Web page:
Please join us on September 21st for a roundtable discussion on “The September 2016 Russian Duma Elections: What Happened and What Does it Mean?”. This event will be chaired by Joshua Tucker (Director, Jordan Center) and panelists will include Timothy Frye (Columbia University), Kimberly Marten (Barnard College, Columbia University), and Lucan Way (University of Toronto).
Joshua Tucker is Professor of Politics, an affiliated Professor of Russian and Slavic Studies, and an affiliated Professor of Data Science at New York University. He is the Director of NYU’s Jordan Center for Advanced Study of Russia, a co-director of the NYU Social Media and Political Participation (SMaPP) lab, and a co-Author of the award winning politics and policy blog The Monkey Cage at The Washington Post. In 2006, he became the first scholar of post-communist politics to be awarded the Emerging Scholar Award for the top scholar in the field of Elections, Public Opinion, and Voting Behavior within 10 years of the doctorate, and in 2012 he was part of an interdisciplinary four-person team of NYU faculty to win one the National Science Foundation’s inaugural INSPIRE grants.
Timothy Frye (Ph.D., Columbia, 1997) is the Marshall D. Shulman Professor of Post-Soviet Foreign Policy and the Director of The Harriman Institute. Professor Frye received a B.A. in Russian language and literature from Middlebury College in 1986, an M.I.A. from Columbia’s School of International and Public Affairs in 1992, and a Ph.D. from Columbia in 1997. His research and teaching interests are in comparative politics and political economy with a focus on the former Soviet Union and Eastern Europe. He is the author of Brokers and Bureaucrats: Building Markets in Russia, which won the 2001 Hewett Prize from the American Association for the Advancement of Slavic Studies, and Building States and Markets after Communism: The Perils of Polarized Democracy. Among other projects, he is working on a book manuscript, Property Rights and Property Wrongs: Institutions and Economic Development in Russia. He has worked as a consultant for the World Bank, the European Bank for Reconstruction and Development, and the U.S. Agency for International Development. He is also Director of the Center for the Study of Institutions and Development at State Research University-Higher Economics School, Moscow.
Kimberly Marten is the Ann Whitney Olin Professor of Political Science at Barnard College, and a faculty member of the Graduate School of Arts and Sciences and the School of International and Public Affairs (SIPA) at Columbia University. She directs the Program on U.S.-Russia Relations at Columbia’s Harriman Institute. She has written four books, most recently Warlords: Strong-Arm Brokers in Weak States (Cornell, 2012). Her first book, Engaging the Enemy: Organization Theory and Soviet Military Innovation (Princeton, 1993) won the Marshall Shulman Prize. She has written numerous journal articles, chapters in edited volumes, and policy opinion pieces, including for the Monkey Cage blog of the Washington Post. She is a frequent media commentator, and appeared on “The Daily Show” with Jon Stewart. She is a member of the Council on Foreign Relations.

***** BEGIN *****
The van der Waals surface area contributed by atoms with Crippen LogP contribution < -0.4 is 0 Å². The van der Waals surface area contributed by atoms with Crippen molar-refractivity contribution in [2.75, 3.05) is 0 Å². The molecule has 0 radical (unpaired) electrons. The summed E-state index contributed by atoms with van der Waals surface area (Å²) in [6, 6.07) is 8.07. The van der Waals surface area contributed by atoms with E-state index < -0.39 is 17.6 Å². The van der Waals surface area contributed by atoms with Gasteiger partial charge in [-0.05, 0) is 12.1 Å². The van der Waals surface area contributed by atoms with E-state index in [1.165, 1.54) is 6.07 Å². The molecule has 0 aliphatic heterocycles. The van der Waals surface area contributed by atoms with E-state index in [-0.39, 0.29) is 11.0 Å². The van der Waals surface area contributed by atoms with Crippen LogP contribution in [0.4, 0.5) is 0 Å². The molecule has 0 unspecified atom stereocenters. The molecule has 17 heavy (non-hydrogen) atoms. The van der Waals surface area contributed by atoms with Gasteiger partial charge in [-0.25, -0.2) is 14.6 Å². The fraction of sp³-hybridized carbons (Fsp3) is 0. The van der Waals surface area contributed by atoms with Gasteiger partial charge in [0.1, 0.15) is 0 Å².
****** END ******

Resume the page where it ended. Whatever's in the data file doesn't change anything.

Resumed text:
Lucan Way received his PhD from the University of California, Berkeley and is Professor of Political Science at the University of Toronto. Way’s research focuses on democratization and authoritarianism in the former Soviet Union and the developing world. His most recent book, Pluralism by Default: Weak Autocrats and the Rise of Competitive Politics (Johns Hopkins, 2015), examines the sources political competition in the former Soviet Union. His book, Competitive Authoritarianism: Hybrid Regimes after the Cold War (with Steven Levitsky), was published in 2010 by Cambridge University Press. Way’s book and articles on competitive authoritarianism have been cited thousands of times and helped stimulate new and wide-ranging research into the dynamics of hybrid democratic-authoritarian rule.
Way has also published articles in Comparative Politics, Journal of Democracy, Perspectives on Politics, Politics & Society, Slavic Review, Studies in Comparative and International Development, World Politics, as well as in a number of area studies journals and edited volumes. His article in World Politics was awarded the Best Article Award in the ‘Comparative Democratization’ section of the American Political Science Association in 2006. Together with Steven Levitsky, Professor Way is currently writing a book, under contract with Princeton University Press, on the durability of authoritarian regimes founded in violent revolutionary struggle. He is Co-Director of the Petro Jacyk Program for the Study of Ukraine and is Co-Chair of the Editorial Board of The Journal of Democracy.